SAN JOSE – Latin American cultural expression is being threatened by globalization and new technologies, which have serious consequences that people are beginning to lose their separate identities, Silvia Rosa Martinez, a Peruvian expert in Intangible Cultural Heritage said.
In an interview with EFE, the executive director of the Regional Center for Safeguarding Intangible Cultural Heritage for Latin America, or Crespial, said that culture is an important component for sustaining diversity, but globalization is seriously threatening it.
“All expressions of culture are threatened in the future by globalization. The homogenization of culture by different technologies is going to cause some practices to get lost over time,” she said.
Martinez said that modernization has brought the homogenization of culture, which means that many elements resemble each other, like for example local handicrafts from Costa Rica are the same items one can find in Chile, Argentina, Peru, and some of them are even made in China and Taiwan.
“In all the fairs, they’re selling the same thing. Kids consume the same things, that starts the loss of that which identifies us, that which makes us different from each other, and we’re going to look much more like one another, in that we’re also losing the value of and respect for difference, for cultural diversity,” she said.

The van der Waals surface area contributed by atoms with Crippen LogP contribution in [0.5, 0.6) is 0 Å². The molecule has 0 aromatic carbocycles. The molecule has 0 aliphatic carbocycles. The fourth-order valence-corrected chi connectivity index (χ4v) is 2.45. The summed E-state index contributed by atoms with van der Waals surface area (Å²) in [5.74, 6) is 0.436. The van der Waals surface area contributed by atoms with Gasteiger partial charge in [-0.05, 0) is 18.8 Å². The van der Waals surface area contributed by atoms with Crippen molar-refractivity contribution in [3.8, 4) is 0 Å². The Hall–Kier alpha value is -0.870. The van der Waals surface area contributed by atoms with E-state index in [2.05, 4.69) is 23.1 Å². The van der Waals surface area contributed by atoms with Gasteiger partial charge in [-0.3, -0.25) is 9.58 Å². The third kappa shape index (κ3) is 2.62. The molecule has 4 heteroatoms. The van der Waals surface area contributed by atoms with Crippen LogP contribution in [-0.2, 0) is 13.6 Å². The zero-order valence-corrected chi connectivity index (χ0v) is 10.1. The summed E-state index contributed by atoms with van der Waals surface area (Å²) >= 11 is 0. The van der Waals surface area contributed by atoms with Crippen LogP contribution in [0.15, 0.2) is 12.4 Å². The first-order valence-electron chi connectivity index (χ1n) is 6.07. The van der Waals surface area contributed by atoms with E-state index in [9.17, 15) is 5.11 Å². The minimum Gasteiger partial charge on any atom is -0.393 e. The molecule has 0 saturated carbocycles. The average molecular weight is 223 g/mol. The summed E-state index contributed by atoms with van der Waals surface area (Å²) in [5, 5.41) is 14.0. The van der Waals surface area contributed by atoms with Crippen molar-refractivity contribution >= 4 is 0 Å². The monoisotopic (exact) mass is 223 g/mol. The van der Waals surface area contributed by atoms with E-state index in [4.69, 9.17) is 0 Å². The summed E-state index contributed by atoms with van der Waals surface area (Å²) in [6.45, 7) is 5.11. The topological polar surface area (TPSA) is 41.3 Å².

The Crespial chief is in Costa Rica as a special invitee of the Culture and Youth Ministry to give a workshop on sensitivity, identification and expressions of Costa Rican Intangible Cultural Heritage.
Cultural heritage is not limited to monuments, collections of items or infrastructure, but includes inherited traditions like types of shows, dances, social elements, rituals, celebrations, knowledge and practices related to nature and the universe, and wisdom and techniques linked to traditional handicrafts.